[PYTHON C++-SIG] Re: LLNL Python/C++ integration: current status

Geoffrey Furnish furnish at laura.llnl.gov
Thu Feb 13 18:34:03 CET 1997

David Ascher writes:
 > Hi all.
 > Geoff said:
 > > Anyway, the result of this is that autoconf now allows building a
 > > python, either with or without C++ support.  Without it, you get
 > > exactly the python you would've gotten in the first place.  With it,
 > > you get a better python, one that can support C++ extension modules.
 > Just a question: how do you deal with frozenmain.c?  Do you treat it
 > as a C++ file?  

Uhhh.  Never heard of it.  This is an excellent example of why we need
to do this in a public forum.  Thanks for calling it to my attention.
Suggestions welcome.

 > I assume you've also modified the .c files to do the appropriate 
 > extern "C" {...} stuff...

I just copied main.c to cxxmain.cc, and compile that with C++ and link
it in.  The makefiles know which one to use, based on whether or not
it was configured --with-cxx.

 > > [description of argument tuplification to callbacks which I didn't
 > > mean to delete]
 > Is it possible to have the argument detuplification and parsing
 > automated when so desired?  So that if I specify a callback as expecting
 > 2 ints, I can define those in the method definition and the 'system'
 > will deal with the ArgTuple handling?  It seems it would be a nice
 > feature, if it's possible [this is getting into areas of C++ that I
 > don't know well].

Ohhhhhhh yes.  Yes yes yes.  

I am working on a tool I call the "pythalyzer" (nomenclature would be
obvious only to those I've worked with over the years, who have been
subjected to an endless stream of xxxalyzers for various automatic
code generation purposes).

It is not really ready for public review yet, but the basic idea is
that it can generate these shadow classes for you, by constructing a
Python class (by which I mean, a C++ class for the python extension
module) which directly shadows a particular C++ class (the compiled
asset you are trying to propagate to the Python script level).  This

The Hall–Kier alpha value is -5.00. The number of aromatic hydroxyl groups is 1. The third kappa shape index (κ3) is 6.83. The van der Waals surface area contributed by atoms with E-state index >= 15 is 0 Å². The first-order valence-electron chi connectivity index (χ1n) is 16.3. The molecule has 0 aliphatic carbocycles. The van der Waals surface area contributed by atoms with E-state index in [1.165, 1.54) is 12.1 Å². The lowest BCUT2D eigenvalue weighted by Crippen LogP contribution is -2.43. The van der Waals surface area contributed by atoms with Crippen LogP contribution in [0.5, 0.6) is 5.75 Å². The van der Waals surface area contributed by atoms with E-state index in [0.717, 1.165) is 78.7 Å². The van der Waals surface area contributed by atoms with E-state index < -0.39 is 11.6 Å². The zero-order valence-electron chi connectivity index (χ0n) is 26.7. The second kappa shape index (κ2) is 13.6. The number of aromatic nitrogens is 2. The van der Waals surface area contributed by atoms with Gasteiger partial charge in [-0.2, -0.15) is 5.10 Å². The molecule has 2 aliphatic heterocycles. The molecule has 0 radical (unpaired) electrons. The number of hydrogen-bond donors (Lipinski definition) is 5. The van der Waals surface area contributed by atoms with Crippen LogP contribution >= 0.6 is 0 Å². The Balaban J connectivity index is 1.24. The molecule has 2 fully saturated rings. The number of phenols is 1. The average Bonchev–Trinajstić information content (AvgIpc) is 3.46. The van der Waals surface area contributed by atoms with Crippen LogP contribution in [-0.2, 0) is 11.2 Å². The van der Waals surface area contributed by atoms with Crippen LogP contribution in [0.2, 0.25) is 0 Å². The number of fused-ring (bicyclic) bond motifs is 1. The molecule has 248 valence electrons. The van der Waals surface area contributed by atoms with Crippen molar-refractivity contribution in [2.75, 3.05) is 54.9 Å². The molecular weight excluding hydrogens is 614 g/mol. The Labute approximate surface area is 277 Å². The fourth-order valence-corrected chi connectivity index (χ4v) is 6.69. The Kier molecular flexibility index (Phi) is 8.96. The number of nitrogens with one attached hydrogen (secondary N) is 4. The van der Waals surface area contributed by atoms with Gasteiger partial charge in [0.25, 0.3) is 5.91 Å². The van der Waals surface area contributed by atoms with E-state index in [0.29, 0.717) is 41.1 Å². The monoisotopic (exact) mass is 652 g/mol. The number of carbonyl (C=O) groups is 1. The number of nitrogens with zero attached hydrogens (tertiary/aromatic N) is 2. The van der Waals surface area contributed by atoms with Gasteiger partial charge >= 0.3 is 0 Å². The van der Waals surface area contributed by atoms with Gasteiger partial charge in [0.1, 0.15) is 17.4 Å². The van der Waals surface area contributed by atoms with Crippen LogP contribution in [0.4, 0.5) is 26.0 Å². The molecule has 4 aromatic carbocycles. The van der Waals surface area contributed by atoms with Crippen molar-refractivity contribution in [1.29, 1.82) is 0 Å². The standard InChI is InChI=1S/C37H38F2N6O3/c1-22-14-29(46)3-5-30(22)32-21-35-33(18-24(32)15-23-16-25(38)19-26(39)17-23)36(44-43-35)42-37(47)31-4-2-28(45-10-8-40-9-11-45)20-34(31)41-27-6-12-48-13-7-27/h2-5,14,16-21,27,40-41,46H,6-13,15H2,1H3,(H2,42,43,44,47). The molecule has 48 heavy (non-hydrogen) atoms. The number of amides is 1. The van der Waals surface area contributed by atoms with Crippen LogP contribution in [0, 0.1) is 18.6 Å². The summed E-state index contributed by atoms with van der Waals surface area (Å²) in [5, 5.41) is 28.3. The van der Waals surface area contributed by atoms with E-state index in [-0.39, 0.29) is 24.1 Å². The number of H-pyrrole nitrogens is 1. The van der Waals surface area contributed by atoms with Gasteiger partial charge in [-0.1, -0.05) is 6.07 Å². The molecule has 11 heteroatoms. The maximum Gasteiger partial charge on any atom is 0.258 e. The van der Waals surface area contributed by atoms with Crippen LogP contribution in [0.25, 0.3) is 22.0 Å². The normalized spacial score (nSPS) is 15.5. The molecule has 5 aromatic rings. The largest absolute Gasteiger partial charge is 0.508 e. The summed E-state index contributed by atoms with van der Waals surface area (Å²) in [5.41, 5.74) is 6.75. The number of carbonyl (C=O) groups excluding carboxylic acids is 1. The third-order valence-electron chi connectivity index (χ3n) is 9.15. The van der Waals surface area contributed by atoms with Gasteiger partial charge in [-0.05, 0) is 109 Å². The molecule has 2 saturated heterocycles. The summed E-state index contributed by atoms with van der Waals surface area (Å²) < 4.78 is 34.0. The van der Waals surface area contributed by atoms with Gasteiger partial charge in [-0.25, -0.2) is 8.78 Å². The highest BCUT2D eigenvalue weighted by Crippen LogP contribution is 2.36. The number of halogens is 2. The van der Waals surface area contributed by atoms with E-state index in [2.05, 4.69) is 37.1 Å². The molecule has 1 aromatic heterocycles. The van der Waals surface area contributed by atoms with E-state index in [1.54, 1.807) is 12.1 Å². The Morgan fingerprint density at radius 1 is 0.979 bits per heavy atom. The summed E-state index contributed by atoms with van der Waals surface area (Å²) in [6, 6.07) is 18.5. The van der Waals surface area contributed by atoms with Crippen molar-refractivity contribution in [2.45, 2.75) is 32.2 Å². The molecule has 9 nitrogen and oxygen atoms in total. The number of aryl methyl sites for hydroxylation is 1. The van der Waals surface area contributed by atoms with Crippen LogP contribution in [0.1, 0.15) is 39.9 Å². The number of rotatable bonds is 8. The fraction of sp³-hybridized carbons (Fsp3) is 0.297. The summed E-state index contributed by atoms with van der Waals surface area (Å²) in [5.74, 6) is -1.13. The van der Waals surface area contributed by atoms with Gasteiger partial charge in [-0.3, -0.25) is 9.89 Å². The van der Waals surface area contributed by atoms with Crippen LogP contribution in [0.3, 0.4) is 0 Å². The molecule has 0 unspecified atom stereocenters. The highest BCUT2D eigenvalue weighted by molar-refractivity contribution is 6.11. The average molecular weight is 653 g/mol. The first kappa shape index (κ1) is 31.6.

wrapper class will have one method for each method in the real class.
The wrapper will have the characteristic signature
	PyObject *<python_wrapper_class>::<method>( PyArgs *args );
(Recall from yesterday's post that "self" has been expunged, since it
is trivially identified as "this" inside C++ classes called directly
from Python).  The action of this generated method will be to suck the
arguments out of the argument list tuple, and then call the method on
the real C++ class.  This is all done with dufus cut and paste, so it
is up to the compiler to figure out the types of everything.  (This is
good, b/c the compiler is never wrong, so this plan is not subject to
human error).  This is another area where our C++ interface will
de-C-ize the Python API.  Instead of calling ParseTuple with a format
string and gobs of pointers, you'll just call it directly with the
variables you want filled in.  The template system, using the C++
"traits" technique, will construct the format string for you, and
populate the arguments.  This should make ParseTuple foolproof, and
imune to the wide variety of catistrophic errors which acrue to all
systems which use printf style format string semantics.

 > > #include "PythonX.hh"
 > This maybe too late, but 'PythonX' makes me think of Python/ActiveX, which
 > is a completely different system...  

This is under discussion here.  Suggestions welcome.  Python++.hh is
another posibility, but I'm not sure how portable that is to systems